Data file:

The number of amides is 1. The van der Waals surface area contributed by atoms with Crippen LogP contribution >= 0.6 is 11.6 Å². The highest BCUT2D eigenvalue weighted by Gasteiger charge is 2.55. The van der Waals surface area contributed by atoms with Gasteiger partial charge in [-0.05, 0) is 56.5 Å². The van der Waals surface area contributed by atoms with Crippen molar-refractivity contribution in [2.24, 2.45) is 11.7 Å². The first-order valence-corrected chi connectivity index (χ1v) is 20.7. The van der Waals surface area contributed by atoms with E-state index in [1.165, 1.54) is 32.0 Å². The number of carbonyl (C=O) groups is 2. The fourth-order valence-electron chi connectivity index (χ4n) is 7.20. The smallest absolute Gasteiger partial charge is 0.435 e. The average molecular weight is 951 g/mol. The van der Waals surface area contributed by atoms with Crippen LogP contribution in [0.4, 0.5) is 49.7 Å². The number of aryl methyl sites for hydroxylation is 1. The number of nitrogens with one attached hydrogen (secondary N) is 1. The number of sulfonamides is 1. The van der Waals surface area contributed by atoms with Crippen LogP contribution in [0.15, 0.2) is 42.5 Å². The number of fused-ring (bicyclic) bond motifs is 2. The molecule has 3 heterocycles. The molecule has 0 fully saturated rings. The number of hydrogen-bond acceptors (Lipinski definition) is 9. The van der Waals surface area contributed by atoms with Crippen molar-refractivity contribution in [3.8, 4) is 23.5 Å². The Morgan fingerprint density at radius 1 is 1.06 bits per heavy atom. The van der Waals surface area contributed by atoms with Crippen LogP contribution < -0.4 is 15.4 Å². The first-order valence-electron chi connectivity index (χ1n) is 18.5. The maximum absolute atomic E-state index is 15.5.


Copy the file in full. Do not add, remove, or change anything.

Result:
The number of amides is 1. The van der Waals surface area contributed by atoms with Crippen LogP contribution >= 0.6 is 11.6 Å². The highest BCUT2D eigenvalue weighted by Gasteiger charge is 2.55. The van der Waals surface area contributed by atoms with Gasteiger partial charge in [-0.05, 0) is 56.5 Å². The van der Waals surface area contributed by atoms with Crippen molar-refractivity contribution in [2.24, 2.45) is 11.7 Å². The first-order valence-corrected chi connectivity index (χ1v) is 20.7. The van der Waals surface area contributed by atoms with E-state index in [1.165, 1.54) is 32.0 Å². The number of carbonyl (C=O) groups is 2. The fourth-order valence-electron chi connectivity index (χ4n) is 7.20. The smallest absolute Gasteiger partial charge is 0.435 e. The average molecular weight is 951 g/mol. The van der Waals surface area contributed by atoms with Crippen LogP contribution in [0.4, 0.5) is 49.7 Å². The number of aryl methyl sites for hydroxylation is 1. The number of nitrogens with one attached hydrogen (secondary N) is 1. The number of sulfonamides is 1. The van der Waals surface area contributed by atoms with Crippen LogP contribution in [0.15, 0.2) is 42.5 Å². The number of fused-ring (bicyclic) bond motifs is 2. The molecule has 3 heterocycles. The molecule has 0 fully saturated rings. The number of hydrogen-bond acceptors (Lipinski definition) is 9. The van der Waals surface area contributed by atoms with Crippen molar-refractivity contribution in [3.8, 4) is 23.5 Å². The Morgan fingerprint density at radius 1 is 1.06 bits per heavy atom. The van der Waals surface area contributed by atoms with Crippen LogP contribution < -0.4 is 15.4 Å². The first-order valence-electron chi connectivity index (χ1n) is 18.5. The maximum absolute atomic E-state index is 15.5.